24 Sep 2014

Market Failure and the Ebola Virus Epidemic

Margot M writes:*

According to a recent update from the World Health Organization (WHO) the Ebola Virus outbreak, believed to have originated in Guinea in December of last year, has infected more than 5,800 people and claimed 2,793 lives so far. With a death rate of 70%, WHO researchers issued a dire new forecast this week, one that anticipates 20,000 deaths by November (10,000 in Liberia alone). The urgency of the issue has been clear for months now, but it has only recently begun to pick up traction and illicit international response in which aid commitments have been stepped up. Why has it taken this long? How is there still no effective and widely accessible vaccine for Ebola? Well, it probably has something to do with market failure.

Image from The Economist
Prof. Adrian Hill, an Oxford professor leading research into a candidate vaccine for Ebola attributes three main reasons to why big pharmaceutical companies like GlaxoSmithKline, Novartis or Pfizer have been reluctant to produce an effective vaccine as of yet: firstly, because of the nature of the outbreak; secondly the estimated number of people to become affected was thought until recently to be quite small; and finally, that the affected people are in some of the poorest countries essentially unable to afford a new vaccine. For an “orphan disease” affecting the impoverished in poor countries, “there is no market”.

Despite a widespread tone of moral indignation towards “Big Pharma” companies, which have essentially monopolized the commercial vaccine supply, the fact remains that there is a lack of profitability from a big market and thus a lack of incentive to produce for those who need it most. This clearly constitutes a market failure whereby the market underprovides a good, which has the potential for vast public benefits. The economic incentives (profits) for the production of these vaccines fall short of public health needs. Yet, if there were to be intervention in the market, which would encourage producers to supply closer to the socially optimal level, demand would be met and the epidemic could be contained. The figure below illustrates the forecast of three different scenarios as predicted by a research team at Columbia University further elucidating the urgency of the matter even in a best-case scenario:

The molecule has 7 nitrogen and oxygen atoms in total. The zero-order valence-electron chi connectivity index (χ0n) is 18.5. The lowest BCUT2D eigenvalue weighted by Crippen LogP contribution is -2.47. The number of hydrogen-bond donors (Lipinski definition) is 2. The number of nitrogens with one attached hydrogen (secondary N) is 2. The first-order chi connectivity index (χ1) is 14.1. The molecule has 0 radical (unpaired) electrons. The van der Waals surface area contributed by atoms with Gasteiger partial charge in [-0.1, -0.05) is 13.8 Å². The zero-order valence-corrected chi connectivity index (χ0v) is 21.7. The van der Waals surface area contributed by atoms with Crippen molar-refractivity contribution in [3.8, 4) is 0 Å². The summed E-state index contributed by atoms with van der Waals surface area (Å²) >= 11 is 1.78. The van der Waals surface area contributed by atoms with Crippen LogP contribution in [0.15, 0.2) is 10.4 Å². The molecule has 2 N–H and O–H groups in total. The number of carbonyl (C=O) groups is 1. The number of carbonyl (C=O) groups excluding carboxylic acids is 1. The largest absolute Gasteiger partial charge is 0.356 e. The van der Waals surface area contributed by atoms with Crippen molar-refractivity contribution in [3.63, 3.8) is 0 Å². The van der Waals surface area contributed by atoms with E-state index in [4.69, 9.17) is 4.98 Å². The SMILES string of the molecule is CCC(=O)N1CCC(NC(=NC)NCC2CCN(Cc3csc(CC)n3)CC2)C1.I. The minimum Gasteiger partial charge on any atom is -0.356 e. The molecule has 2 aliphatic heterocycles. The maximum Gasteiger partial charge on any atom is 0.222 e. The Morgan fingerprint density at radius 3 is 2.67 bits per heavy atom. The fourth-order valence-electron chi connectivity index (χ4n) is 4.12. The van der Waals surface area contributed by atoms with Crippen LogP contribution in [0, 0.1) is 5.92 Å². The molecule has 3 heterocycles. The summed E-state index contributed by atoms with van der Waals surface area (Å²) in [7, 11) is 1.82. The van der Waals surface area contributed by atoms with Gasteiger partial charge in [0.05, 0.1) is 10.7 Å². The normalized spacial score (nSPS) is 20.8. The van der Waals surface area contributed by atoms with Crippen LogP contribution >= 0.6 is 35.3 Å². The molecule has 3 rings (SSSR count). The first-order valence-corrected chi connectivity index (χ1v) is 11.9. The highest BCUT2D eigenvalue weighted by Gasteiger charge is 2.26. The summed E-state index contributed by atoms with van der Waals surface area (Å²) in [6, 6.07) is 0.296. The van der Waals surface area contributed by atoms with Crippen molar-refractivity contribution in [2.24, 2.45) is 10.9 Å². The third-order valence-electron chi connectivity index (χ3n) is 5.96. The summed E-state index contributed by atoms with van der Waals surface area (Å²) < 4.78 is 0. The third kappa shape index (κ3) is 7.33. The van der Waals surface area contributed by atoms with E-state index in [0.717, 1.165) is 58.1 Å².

The private benefit of getting the vaccine would be less than the marginal social or public benefit and thus carries with it positive spillover, which goes beyond the obvious health benefits. Said public benefit would not only consist of the lives saved throughout the region by the containment of the virus, but also the prevention of complete economic downturn and further hardship. Strict trade and travel restrictions have already dampened West African economies, but if Ebola is not controlled soon, the World Bank estimates that the long-term effects will be crippling. At its current rate, the virus would cause Liberia’s economy to contract by 4.9% and reduce economic growth in Sierra Leone from 11% to approximately 2%.

It is disillusioning to see that the moral imperative to help those suffering is far weaker than that of the profit incentive. It has been almost 40 years since Ebola was discovered in 1976, yet there is still no cure, despite its medical feasibility. The alignment of incentives is crucial in order to correct for the shortage of a widely accessible and effective drug in the market.

Bottom Line: The Ebola virus has spun out of control and now, the necessity of multi-lateral action is more pressing than ever.

* Please comment on these posts from my microeconomics students, to help them with unclear analysis, other perspectives, data sources, etc.